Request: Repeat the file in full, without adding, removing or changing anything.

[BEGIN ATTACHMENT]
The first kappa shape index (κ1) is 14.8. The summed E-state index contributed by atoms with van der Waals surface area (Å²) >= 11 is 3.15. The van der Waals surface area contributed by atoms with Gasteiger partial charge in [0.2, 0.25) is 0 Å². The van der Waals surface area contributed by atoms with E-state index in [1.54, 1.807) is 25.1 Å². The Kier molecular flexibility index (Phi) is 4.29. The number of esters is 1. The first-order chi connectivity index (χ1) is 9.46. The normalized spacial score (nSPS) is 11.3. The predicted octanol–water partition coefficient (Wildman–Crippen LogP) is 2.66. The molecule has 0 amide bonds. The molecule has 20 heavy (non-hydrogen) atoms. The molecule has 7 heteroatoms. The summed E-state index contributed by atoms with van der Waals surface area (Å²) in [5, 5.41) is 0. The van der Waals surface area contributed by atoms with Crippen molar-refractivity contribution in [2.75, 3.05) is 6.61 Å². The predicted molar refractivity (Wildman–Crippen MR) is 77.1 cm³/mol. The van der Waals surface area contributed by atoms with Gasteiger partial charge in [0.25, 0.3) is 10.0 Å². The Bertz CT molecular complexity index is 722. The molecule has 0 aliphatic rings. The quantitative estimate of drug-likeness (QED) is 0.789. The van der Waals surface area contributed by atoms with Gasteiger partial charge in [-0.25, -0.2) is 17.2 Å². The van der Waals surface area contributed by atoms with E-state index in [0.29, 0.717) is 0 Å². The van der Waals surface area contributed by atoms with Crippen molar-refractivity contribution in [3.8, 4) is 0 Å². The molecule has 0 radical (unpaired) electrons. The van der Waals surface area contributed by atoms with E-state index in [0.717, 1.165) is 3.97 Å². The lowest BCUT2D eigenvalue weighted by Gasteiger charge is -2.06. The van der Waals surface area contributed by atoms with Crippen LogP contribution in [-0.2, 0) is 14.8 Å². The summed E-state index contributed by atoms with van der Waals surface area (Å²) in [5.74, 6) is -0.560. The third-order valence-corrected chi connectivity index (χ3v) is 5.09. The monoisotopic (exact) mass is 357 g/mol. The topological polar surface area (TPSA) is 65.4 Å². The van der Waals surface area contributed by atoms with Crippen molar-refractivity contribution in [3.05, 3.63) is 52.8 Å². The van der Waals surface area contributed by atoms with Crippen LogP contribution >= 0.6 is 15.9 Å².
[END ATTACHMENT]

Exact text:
The first kappa shape index (κ1) is 14.8. The summed E-state index contributed by atoms with van der Waals surface area (Å²) >= 11 is 3.15. The van der Waals surface area contributed by atoms with Gasteiger partial charge in [0.2, 0.25) is 0 Å². The van der Waals surface area contributed by atoms with E-state index in [1.54, 1.807) is 25.1 Å². The Kier molecular flexibility index (Phi) is 4.29. The number of esters is 1. The first-order chi connectivity index (χ1) is 9.46. The normalized spacial score (nSPS) is 11.3. The predicted octanol–water partition coefficient (Wildman–Crippen LogP) is 2.66. The molecule has 0 amide bonds. The molecule has 20 heavy (non-hydrogen) atoms. The molecule has 7 heteroatoms. The summed E-state index contributed by atoms with van der Waals surface area (Å²) in [5, 5.41) is 0. The van der Waals surface area contributed by atoms with Crippen molar-refractivity contribution in [2.75, 3.05) is 6.61 Å². The predicted molar refractivity (Wildman–Crippen MR) is 77.1 cm³/mol. The van der Waals surface area contributed by atoms with Gasteiger partial charge in [0.25, 0.3) is 10.0 Å². The Bertz CT molecular complexity index is 722. The molecule has 0 aliphatic rings. The quantitative estimate of drug-likeness (QED) is 0.789. The van der Waals surface area contributed by atoms with Gasteiger partial charge in [-0.25, -0.2) is 17.2 Å². The van der Waals surface area contributed by atoms with E-state index in [0.29, 0.717) is 0 Å². The van der Waals surface area contributed by atoms with Crippen molar-refractivity contribution in [3.8, 4) is 0 Å². The molecule has 0 radical (unpaired) electrons. The van der Waals surface area contributed by atoms with E-state index in [0.717, 1.165) is 3.97 Å². The lowest BCUT2D eigenvalue weighted by Gasteiger charge is -2.06. The van der Waals surface area contributed by atoms with Crippen LogP contribution in [-0.2, 0) is 14.8 Å². The summed E-state index contributed by atoms with van der Waals surface area (Å²) in [5.74, 6) is -0.560. The third-order valence-corrected chi connectivity index (χ3v) is 5.09. The monoisotopic (exact) mass is 357 g/mol. The topological polar surface area (TPSA) is 65.4 Å². The van der Waals surface area contributed by atoms with Crippen molar-refractivity contribution in [3.05, 3.63) is 52.8 Å². The van der Waals surface area contributed by atoms with Crippen LogP contribution >= 0.6 is 15.9 Å².